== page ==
An Open Letter to Salespeople

"Virtually Selling"

Dear Fellow Salespeople,

It has been about one year since we have all been “virtually selling” as a result of the global pandemic. The new normal now seems like it is here to stay. After hundreds of conversations with clients, colleagues and salespeople over the past several months, I wanted to share my perspective and thoughts with my fellow salespeople.

Thought #1:

Selling behind a screen is hard work. I’ve noticed that people are less engaged in conversations. Even if the people that I am speaking with in the meeting are on camera, I have noticed that people are rarely fully focused on the conversation. Multi-tasking is common and with everyone working from home and the distractions are rampant. Moreover, it is challenging to read body language. As someone who loves to meet clients in person, I’ve found this to be one of the negative aspects of “virtual” selling.” My take is that salespeople will need to adapt and learn additional skills to better understand how their message is landing with a buying group in a “virtual” selling environment. This means that salespeople will need to learn how to develop a dialogue with a larger buying group at the companies where they are selling. They will also need to know how to engage with these people via digital channels in order to establish, build and expand their relationships across their book of business.

Thought #2:

We may never go back to a full work week (Monday – Friday) in the office. People have become comfortable with meetings taking place on Zoom. Even after the pandemic ends, I imagine a world where companies have new policies and procedures in-place around allowing (or not allowing) external guests inside company buildings. There are positives and negatives here. My take is that salespeople need to realize that their digital brand will become even more important in the future. This means that salespeople will need to realize that they may never meet their prospects or clients in-person, ever. The entire relationship will most likely develop online and over Zoom meetings.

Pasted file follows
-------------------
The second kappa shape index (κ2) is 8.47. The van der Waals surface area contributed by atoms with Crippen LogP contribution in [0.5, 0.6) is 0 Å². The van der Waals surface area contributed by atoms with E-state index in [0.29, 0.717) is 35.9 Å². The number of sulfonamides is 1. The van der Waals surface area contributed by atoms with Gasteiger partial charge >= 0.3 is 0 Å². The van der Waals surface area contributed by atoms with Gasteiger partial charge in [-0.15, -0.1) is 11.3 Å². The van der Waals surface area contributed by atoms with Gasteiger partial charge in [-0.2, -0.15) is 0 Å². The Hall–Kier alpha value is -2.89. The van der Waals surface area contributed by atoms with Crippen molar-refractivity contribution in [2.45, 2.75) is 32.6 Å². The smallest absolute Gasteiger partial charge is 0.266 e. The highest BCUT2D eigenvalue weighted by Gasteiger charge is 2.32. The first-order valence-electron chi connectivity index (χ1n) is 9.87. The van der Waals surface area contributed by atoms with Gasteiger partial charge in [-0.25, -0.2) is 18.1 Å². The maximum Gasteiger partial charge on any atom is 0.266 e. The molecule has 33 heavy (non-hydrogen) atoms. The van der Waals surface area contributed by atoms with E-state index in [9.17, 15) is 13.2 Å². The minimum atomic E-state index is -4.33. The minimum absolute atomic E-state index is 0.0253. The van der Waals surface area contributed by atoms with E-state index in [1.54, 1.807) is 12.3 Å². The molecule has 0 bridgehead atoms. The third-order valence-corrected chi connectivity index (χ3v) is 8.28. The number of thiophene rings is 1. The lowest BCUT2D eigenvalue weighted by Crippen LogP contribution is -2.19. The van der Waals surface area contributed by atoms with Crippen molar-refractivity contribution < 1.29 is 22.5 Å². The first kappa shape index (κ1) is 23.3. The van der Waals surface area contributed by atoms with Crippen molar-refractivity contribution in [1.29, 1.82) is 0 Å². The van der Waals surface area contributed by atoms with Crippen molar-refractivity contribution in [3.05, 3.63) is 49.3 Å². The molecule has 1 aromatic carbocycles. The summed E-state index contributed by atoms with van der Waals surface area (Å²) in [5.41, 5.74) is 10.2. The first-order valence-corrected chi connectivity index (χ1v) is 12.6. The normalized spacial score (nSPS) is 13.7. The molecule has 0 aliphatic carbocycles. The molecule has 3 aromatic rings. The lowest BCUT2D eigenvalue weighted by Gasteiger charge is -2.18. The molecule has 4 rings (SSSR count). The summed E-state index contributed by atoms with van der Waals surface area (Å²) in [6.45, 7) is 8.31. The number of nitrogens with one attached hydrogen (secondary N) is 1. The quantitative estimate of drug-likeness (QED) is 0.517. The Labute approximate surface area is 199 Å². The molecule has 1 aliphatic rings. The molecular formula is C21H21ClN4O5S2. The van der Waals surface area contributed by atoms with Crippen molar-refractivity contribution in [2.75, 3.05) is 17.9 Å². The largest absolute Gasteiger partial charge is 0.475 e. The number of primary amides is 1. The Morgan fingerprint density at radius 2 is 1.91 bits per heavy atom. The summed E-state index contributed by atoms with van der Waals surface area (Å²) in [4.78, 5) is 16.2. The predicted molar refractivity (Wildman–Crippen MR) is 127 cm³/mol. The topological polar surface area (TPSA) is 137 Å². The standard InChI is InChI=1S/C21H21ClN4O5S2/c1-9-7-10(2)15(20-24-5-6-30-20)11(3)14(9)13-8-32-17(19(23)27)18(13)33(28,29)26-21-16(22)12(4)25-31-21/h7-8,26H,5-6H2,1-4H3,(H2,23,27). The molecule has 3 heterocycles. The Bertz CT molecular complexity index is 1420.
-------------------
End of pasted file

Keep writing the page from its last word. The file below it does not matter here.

Thought #3:

Companies will need to figure out ways to compensate salespeople (and all of their employees) in ways that boost morale. This is going to be a challenge for all companies as everyone has different methods of measuring success. It is challenging to build morale over Zoom calls and “virtual” happy hours – the novelty has worn off and people are now looking for ways to get out of meetings and Zoom calls. My take is that salespeople need to realize that their compensation structures will most likely be changing in the future depending on their company, industry, etc. This means that salespeople will need to think in more detail about their own personal ‘why’ for being in the sales profession. 

Thought #4:

Our personal online shopping habits will continue to affect how our customers buy our commercial products and services for business. This trend was well in motion before the pandemic, but it has accelerated in a big way over the past year. Everyone is buying things online. Groceries, clothes, personal care products – the entire world is online all the time researching and buying things. My take is that salespeople need to do everything in their power to separate themselves from their competition as more and more products and services will be bought online. As a result, there will be less of a need for salespeople to be employed – especially for commodity products and services. 

Thought #5:

There is still a need for salespeople. With the proliferation of information online, people who buy products and services are overloaded with information. Great salespeople have the unique ability to help their buyer find problems and then, hopefully, solve those problems with the products and services that they are selling. My take is that salespeople will need to over-index and helping their buyers find and solve problems – these equates to salespeople becoming an ongoing student of their client, their industry, etc. As a result, salespeople who are constantly curious will always be in position to help their clients. 


Jesse Rothstein is a sales executive, author of the book ‘Carry That Quota’, and connector of people. His passion is executing on the idea that the currency of business and life are relationships. In his current role as a Global Account Manager at LinkedIn, Jesse is focused on connecting people, data, and technology to enhance overall business performance. He leads a team that has access to unique resources to help customers develop sales and marketing strategies to drive incremental revenue growth both now and in the future.

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